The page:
Racer X: Three for three, that’s pretty good. Ivan Tedesco: Yeah, I’m undefeated [laughs]. Honestly, I came here with some personal goals, like I wanted to win my class, which I didn’t end up doing, but it’s a good day. We won the overall, so that’s good. [Ryan] Dungey rode great and Jake [Weimer] rode great, and we made it happen. I’m stoked. Team USA!
In your first moto, David Philippaerts got you on the last lap, and then going onto that start straightaway, you had a shot at him and could’ve taken it, but you didn’t. Then he cleaned your clock in the third moto early on....
I know, yeah. I gave the good gate pick up to both Ryan and Jake in my motos, so I was starting on the outside all day. My starts felt good all week, so I wasn’t too worried about it. In the first moto, I came out maybe third or fourth, got myself into second right away, and rode there the whole race. I made some moves to try and get into the lead, but I just didn’t have it. Then Philippaerts was making a move again, caught me on the last lap, and with three turns to go, he got me. Like you said, I didn’t want to do anything stupid and fall, so I took the third. Then the second moto, I got another good start and that dude just blew me out in the mechanics’ area corner and about broke my leg!
Obviously, it seemed intentional to you, then.
Yeah, I’m sure. He was just doing what he thought he had to in order to win the race, you know? He was trying to win the overall, so he was trying to take one of the Americans out. I guess I would say I’d do the same in his situation. But yeah, he hit me pretty hard, and luckily, I didn’t lose too many spots when I fell down. I just put in a charge and road my ass off to get up as far as I could, and we won it. That’s all we could ask for.
Obviously, you said you had the goal of winning your class, but knowing you were coming with a guy who had never raced a 450 outdoors, and with Jake who is a solid rider on the 250s, talk about what you expected when you came in here.
I really wasn’t worried about it the whole time. I knew we had a solid team, and I felt like a lot of people were talking crap around the United States saying that we’re the “B Team” and that we were going to get smoked, but I felt confident. We went and rode together in California with Dungey and Weimer, and I got to see Dungey ride the 450, so I knew he was going to be good on it. He rides it well. And Jake was riding well. We rode good all weekend. We were consistent. In our qualifiers, we weren’t the greatest, but we had that thirty-third gate pick to deal with. The weekend didn’t start off the greatest, but in the end, we pulled it off, and we couldn’t be happier.
It almost seemed like your start from the outside on Saturday set you up to know you could get a start from out there today. Is that right?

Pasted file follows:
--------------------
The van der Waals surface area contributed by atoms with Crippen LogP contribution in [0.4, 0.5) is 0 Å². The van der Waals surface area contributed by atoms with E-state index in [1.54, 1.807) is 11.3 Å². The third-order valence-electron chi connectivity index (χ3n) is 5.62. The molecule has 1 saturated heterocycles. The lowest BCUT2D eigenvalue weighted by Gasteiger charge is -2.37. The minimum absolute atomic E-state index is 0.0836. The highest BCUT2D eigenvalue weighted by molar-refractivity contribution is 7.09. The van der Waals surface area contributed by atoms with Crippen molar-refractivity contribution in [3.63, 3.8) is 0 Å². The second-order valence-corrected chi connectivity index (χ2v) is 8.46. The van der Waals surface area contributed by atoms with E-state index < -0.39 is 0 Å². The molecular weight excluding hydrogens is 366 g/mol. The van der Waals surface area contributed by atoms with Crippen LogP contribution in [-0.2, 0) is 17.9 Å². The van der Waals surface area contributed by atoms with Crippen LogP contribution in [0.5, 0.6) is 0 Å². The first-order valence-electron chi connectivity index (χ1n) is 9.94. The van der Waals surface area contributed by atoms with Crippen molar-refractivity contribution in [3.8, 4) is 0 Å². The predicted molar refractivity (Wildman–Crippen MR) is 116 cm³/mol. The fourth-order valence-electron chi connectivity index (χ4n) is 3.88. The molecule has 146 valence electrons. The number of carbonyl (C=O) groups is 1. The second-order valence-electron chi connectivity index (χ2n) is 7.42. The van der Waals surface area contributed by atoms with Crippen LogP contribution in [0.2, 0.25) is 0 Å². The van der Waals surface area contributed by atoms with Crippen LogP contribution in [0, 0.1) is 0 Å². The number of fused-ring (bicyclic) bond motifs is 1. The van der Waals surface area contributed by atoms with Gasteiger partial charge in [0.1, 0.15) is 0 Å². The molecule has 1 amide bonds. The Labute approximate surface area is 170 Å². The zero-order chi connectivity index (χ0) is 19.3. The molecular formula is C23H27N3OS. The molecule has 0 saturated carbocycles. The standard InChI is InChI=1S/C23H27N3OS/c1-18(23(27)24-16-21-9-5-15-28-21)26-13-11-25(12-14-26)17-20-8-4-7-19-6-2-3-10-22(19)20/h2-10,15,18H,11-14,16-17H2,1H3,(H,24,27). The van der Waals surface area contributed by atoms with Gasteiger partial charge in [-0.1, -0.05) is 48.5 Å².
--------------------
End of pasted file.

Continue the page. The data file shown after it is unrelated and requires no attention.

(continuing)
Oh, I’m confident in my starts either way, to be honest with you. Not to sound cocky or whatever, but my starts have been good all summer, and when I was doing practice starts on the weekend, I knew they were good, so I wasn’t too worried about it. I gave up the first gate pick to Dungey and Jake both motos because I felt like my starts were better than theirs all weekend, and it ended up working out, because we all got decent starts all weekend and put ourselves in position to do something.
This is your third time doing this. How much different is the team atmosphere compared to riding for yourself back home?
It’s crazy, you know? You’re coming over to a different country, eating different food, the jet lag.... There are so many different things you’ve got to deal with, and on top of that, it’s a different schedule, and it’s a team race. There’s added pressure to not be the guy who blew it for Team USA. There’s a lot of pressure that comes with riding on the Motocross of Nations USA team, and a lot of people don’t realize that. I don’t think you really realize it and it really sinks in until you get here. I was talking to Ryan about it, and it’s more pressure than you’re ever going to deal with in your whole career, and I think it’s made me a better rider and better in crunch situations in my career. This is my third time, and I don’t know what it’s like to be on a losing team, and I wouldn’t want to know. Coming over here as an American, then to go home and say “Yeah, we lost,” that would be horrible.
And obviously, you don’t want to be on that team, but the team has to lose at some point, right? It’s inevitable.
Why do we have to lose?!
It’s just the law of averages.
Well, yeah, and we’ve been on a run now of five in a row, and it’s our twentieth win overall, so it’s been a good run, and hopefully, we can show them who’s boss again next year in the States. We got the job done this weekend, so there’s no reason we can’t do it next year. Maybe if we have the “A Team” next year, we’ll crush it even worse!